Okay, Can I take a slightly lower schedule ~this time of the month? It’s my birthday on the tenth of July, and I would like to visit Delhi for a week-ish to meet my friends and my girlfriend :) I hope that’s okay!
Week 9 - Week 12 (July 10 - August 2)
Once collections are implemented, provide the ability to draw axes, grids and ticks similar to the way glumpy does it.
Port Lorenz Attractor from glumpy to vispy
Week 13 - Week 15 (August 3 - August 17)
provide API access to the collections (grid, axes, ticks) from
Write examples to showcase
Week 16 ( August 11 - August 17)
expected pencils-down date is August 17
Padding time for unforeseen problems and changes
tidy up the documentation, make sure the new collections are properly documented
write more tests to increase code coverage of collections
Week 17 (August 17 - August 21) (stretch week if need be)
end deadline is August 21
This week should ideally not be allocated for any work at all.
more examples could be written, and docs could be tightened. However, the work must be done by Week 16
Open Source Development Experience
I’ve pushed code to the PPSSPP project, which is an open source, multi-platform PSP emulator written mostly in C++.
I used to maintain a sublime text plugin called SublimeBookmarks
Even though I have not pushed code to Rust project, I am active on the IRC channel, and have posted bug reports.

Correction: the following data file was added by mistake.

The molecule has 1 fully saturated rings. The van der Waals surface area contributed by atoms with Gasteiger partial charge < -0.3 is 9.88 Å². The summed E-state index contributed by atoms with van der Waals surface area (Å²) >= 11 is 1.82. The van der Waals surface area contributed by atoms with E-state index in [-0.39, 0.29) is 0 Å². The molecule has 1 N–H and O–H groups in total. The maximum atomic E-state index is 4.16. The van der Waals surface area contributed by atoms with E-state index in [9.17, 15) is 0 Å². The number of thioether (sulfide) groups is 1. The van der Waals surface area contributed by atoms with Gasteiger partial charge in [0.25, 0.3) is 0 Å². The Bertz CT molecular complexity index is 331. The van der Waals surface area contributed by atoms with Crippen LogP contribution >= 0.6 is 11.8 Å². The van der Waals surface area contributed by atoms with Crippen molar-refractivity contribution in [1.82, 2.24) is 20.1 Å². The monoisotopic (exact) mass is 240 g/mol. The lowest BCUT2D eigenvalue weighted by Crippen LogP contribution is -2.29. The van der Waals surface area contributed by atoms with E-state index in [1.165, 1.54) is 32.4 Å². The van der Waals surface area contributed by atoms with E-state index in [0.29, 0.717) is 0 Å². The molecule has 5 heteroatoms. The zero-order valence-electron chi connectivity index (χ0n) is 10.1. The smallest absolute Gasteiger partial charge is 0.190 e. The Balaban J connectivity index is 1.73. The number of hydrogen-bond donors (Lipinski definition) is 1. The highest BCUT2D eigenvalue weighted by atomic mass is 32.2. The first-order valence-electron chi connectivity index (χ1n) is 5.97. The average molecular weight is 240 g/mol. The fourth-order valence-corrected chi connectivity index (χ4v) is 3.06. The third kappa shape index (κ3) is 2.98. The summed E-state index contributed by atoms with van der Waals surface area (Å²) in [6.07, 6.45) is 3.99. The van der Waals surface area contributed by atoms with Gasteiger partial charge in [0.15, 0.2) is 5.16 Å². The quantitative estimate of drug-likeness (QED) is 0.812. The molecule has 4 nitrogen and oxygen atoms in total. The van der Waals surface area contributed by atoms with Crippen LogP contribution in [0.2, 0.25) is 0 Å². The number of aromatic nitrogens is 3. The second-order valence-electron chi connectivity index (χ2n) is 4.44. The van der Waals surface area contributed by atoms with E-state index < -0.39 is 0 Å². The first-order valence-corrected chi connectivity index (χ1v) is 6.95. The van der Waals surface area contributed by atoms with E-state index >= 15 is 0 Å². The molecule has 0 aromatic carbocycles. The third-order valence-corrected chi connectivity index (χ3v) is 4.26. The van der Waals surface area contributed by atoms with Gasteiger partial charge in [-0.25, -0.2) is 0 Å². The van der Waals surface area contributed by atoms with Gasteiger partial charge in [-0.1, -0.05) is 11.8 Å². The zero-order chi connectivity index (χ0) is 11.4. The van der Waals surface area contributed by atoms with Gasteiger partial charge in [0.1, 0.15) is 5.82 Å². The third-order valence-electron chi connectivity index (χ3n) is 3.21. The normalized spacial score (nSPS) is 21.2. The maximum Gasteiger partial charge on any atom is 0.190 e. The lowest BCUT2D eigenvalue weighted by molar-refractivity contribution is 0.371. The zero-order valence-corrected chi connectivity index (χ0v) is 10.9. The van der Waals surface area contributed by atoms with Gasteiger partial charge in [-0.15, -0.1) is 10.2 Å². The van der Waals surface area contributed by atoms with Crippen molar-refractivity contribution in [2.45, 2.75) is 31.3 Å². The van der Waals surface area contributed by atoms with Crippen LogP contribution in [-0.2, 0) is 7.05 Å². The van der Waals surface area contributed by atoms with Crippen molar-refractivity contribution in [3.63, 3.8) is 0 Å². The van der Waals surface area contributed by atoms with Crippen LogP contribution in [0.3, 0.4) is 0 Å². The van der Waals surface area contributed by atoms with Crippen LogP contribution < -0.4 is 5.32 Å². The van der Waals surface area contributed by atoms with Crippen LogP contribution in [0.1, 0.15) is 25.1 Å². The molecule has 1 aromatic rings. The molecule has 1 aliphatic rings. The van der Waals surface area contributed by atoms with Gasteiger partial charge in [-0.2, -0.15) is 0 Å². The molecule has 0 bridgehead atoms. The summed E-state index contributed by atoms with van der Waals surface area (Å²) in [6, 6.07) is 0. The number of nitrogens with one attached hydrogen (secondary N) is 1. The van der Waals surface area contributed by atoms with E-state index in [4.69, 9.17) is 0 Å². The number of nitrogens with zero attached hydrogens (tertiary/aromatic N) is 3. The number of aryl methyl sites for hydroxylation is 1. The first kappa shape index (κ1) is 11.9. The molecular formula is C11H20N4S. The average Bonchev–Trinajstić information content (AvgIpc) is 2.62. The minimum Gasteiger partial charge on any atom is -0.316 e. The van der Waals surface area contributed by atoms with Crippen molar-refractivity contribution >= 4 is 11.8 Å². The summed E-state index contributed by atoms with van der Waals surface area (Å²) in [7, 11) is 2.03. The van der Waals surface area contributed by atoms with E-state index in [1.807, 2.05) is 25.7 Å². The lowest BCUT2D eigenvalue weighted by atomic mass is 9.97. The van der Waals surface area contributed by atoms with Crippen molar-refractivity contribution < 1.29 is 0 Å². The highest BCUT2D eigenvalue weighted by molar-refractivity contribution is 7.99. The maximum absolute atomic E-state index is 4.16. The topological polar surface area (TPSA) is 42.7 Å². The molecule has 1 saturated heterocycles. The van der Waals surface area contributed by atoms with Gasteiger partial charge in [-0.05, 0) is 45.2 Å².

I have tried to contribute to a few Rust projects here and there.
There’s a pull request to bring OpenGL ES up to date in Servo
I’m also a member of the Piston Developers, a group of people who are trying to build a backend-agnostic game engine in Rust.
I interned at IIIT-Hyderabad during the summer of 2014. We were building a flexible provisioning system to host Virtual Labs. The codebase was mostly in python, and is available here on Github. The codebase is written in Python, and interfaces with OpenVZ to spin up containers for virtualization.
I’m pursuing my bachelor’s in Computer Science at the Manipal Institute of Technology. I’m studying in my second semester right now.
I’ve worked on graphics programming in the past (OpenGL specifically). I’m aware of the math involved - Linear Algebra, Matrices, Projective Geometry, Quaternions are some of the most commonly employed mathematical tools in graphics programming.
I’ve written a lot of python code - I maintain a plugin for Sublime Text that’s written in Python.
My summer internship at IIIT-Hyderabad also involved writing (and teaching) (do I add this? how do I prove it?) Python code.
I believe I’m experienced in the three things this project requires - OpenGL, Python and Computational Geometry. I’ve started contributing
Why Python and VisPy
I’ve used quite a bit of python in the past and the design and principles of the language really resonate with my ideas as a programmer. Python is, above all, pragmatic which is something that makes me love the language a whole lot.
When it comes to why VisPy specifically, I’ve been into gamedev and rendering for a fairly long time. I’ve always wanted a way to access openGL in python without losing higher level constructs - this is precisely what VisPy aims to offer. That’ why I wish to work with VisPy as a student over this summer